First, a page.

*From*: John Denker <jsd av8n com>*To*: gnumeric-list gnome org*Subject*: Re: Constrain a polynomial trend line to intercept y-axis horizontally*Date*: Fri, 14 Jun 2013 11:38:48 -0700

On 06/14/2013 06:44 AM, Jean Bréfort wrote:

you can evaluate such a regression in the sheet, usin x^2, x^3, and so on as independent data in the linest function.

That is excellent advice. More generally, it is a good practice to /never/ use the trend-line features of the plotting subsystem, for several reasons: 1) The trend line should be considered /fitting/ a model to the data. 1a) Very commonly, you want to fit to something other than a simple polynomial. In the case under discussion, you might want a polynomial where the "x^1" monomial term does not appear. Or, if the data is periodic, you might want a Fourier cosine series. Linest can handle this sort of thing with ease. 1b) Very commonly, you want to see the numerical values for the fitted coefficients of the model. Linest provides them. 1c) Very often, proper modeling requires a /weighted/ fit to the data. You can trick linest into doing this for you. 1d) Continuing the previous thought: Very often you want to fit to the data in one representation, then transform the data (and the fit) to another representation for plotting. ========= Note that you can use /array constants/ to simplify the specification of the basis functions you want. Example: A1:A100^{0,2,3,4} ... where for the case under discussion, you want the power "1" to be left out of the list. The "affine" option to linest provides an alternate way of specifying the x^0 basis function. For details on all this, see http://www.av8n.com/physics/linear-least-squares.htm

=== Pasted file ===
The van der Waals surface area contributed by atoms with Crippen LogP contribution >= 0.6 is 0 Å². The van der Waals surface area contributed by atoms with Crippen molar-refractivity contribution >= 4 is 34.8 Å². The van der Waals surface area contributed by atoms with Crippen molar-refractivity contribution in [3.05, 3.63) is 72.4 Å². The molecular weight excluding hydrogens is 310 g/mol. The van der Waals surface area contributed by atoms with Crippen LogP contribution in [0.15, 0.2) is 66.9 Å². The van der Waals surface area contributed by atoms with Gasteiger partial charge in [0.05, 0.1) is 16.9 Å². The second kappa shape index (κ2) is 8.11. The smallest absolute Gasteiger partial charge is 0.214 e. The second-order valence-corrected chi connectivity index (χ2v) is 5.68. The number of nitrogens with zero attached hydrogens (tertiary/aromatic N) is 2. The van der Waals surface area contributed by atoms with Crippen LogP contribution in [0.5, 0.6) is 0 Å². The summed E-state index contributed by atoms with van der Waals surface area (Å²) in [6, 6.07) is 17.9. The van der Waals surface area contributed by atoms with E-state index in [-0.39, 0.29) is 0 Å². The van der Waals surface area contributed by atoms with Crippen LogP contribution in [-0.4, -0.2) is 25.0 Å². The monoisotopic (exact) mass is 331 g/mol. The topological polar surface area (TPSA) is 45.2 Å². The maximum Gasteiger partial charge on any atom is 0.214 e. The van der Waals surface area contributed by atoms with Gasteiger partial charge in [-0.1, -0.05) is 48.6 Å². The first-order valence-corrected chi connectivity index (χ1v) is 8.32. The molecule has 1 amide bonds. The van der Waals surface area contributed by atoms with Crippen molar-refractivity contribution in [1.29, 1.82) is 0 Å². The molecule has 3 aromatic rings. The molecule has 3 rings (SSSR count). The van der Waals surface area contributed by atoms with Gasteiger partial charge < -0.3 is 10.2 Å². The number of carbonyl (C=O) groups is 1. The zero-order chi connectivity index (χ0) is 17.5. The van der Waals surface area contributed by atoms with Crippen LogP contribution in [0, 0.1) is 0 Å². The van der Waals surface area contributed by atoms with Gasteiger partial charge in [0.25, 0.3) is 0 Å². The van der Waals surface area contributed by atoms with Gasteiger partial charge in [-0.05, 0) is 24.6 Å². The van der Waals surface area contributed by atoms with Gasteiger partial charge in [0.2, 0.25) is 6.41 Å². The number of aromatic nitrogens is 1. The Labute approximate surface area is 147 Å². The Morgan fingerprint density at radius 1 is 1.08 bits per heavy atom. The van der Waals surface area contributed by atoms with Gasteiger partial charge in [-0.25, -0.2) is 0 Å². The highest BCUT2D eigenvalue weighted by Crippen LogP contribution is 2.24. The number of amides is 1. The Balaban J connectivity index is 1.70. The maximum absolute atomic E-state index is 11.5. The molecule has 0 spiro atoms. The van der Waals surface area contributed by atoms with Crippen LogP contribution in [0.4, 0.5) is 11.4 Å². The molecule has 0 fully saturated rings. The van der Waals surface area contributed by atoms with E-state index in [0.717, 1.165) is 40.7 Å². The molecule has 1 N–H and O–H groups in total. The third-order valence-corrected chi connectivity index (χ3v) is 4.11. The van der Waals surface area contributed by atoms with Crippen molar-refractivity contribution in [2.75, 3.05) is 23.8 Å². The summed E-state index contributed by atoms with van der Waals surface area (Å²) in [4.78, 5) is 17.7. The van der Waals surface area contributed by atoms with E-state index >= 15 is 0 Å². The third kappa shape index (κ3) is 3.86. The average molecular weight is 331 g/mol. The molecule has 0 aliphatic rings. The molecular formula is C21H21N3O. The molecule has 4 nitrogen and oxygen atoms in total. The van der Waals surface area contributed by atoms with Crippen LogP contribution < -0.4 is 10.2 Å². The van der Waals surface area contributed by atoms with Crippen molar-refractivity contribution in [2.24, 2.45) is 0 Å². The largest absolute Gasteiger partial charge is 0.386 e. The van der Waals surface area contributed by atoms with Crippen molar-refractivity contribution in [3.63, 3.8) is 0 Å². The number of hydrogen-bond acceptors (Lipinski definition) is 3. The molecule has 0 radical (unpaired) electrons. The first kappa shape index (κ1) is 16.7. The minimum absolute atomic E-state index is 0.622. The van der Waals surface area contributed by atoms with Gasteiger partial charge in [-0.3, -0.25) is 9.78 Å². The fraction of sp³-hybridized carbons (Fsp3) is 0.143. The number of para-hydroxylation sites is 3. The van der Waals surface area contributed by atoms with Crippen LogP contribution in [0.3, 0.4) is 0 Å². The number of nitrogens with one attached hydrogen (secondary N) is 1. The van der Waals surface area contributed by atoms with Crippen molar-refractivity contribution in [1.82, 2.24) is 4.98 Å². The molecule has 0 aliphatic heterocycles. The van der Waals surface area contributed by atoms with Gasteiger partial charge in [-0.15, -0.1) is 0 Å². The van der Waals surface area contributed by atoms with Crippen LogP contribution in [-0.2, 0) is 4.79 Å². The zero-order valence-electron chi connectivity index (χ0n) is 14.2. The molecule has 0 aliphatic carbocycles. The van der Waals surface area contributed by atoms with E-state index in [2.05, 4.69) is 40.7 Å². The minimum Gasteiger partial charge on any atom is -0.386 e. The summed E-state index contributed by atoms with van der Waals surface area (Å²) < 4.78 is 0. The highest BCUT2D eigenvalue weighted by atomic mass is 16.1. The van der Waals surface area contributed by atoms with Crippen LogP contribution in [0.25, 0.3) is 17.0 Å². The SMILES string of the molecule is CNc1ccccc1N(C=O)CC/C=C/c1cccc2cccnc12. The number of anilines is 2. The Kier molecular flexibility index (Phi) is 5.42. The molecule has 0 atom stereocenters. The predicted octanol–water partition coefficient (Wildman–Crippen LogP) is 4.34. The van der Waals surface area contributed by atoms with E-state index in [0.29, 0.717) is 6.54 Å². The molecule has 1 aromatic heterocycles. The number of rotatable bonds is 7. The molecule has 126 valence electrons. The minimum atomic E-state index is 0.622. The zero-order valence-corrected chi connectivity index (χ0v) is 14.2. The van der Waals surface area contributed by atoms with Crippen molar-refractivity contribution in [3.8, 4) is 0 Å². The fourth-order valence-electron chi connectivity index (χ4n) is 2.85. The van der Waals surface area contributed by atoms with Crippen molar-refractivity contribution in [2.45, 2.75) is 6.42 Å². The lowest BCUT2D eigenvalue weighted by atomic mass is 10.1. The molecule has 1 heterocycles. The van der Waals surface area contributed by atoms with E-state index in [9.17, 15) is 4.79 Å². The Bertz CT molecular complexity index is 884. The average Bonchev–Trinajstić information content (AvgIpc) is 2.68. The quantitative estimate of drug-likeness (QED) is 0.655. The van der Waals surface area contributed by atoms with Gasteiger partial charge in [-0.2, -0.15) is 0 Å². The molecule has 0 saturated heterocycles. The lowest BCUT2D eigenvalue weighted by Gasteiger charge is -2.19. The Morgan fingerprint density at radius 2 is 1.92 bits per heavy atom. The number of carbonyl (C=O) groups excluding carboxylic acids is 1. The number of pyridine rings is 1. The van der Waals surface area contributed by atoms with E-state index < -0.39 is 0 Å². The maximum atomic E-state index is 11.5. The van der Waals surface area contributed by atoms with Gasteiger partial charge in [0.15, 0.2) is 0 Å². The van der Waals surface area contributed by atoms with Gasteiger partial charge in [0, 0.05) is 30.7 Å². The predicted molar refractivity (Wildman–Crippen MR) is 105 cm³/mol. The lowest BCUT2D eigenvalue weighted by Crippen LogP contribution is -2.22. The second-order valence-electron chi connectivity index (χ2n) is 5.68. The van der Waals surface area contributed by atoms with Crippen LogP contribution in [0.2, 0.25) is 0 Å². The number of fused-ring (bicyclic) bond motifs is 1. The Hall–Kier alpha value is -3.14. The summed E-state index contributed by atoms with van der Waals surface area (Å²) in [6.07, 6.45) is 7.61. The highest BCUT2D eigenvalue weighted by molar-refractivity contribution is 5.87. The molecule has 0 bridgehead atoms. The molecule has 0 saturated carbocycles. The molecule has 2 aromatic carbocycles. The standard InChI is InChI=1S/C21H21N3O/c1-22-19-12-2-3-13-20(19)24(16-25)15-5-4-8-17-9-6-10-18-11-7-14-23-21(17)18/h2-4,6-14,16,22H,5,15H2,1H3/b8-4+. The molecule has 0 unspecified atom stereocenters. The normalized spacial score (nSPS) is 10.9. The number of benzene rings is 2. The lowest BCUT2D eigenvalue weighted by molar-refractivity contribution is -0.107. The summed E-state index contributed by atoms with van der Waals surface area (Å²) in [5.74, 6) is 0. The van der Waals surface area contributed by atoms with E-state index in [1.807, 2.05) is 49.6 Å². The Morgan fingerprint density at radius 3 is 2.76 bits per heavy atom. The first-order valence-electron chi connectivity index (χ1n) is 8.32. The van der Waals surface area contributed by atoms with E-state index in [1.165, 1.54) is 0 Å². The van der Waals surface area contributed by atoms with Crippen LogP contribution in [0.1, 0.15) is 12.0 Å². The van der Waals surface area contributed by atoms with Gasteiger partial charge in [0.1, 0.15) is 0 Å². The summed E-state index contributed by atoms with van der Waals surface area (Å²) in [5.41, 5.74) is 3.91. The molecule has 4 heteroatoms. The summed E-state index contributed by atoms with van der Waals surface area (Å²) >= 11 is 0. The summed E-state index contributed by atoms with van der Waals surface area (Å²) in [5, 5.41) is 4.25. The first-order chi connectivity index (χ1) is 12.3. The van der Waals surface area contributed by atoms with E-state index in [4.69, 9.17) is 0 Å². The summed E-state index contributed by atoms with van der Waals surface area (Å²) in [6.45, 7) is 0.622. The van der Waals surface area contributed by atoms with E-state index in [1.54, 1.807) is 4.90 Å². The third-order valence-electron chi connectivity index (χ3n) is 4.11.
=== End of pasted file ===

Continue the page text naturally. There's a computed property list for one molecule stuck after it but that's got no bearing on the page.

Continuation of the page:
**Follow-Ups**:

**References**:**Constrain a polynomial trend line to intercept y-axis horizontally***From:*Mike Simms

**Re: Constrain a polynomial trend line to intercept y-axis horizontally***From:*Jean Bréfort

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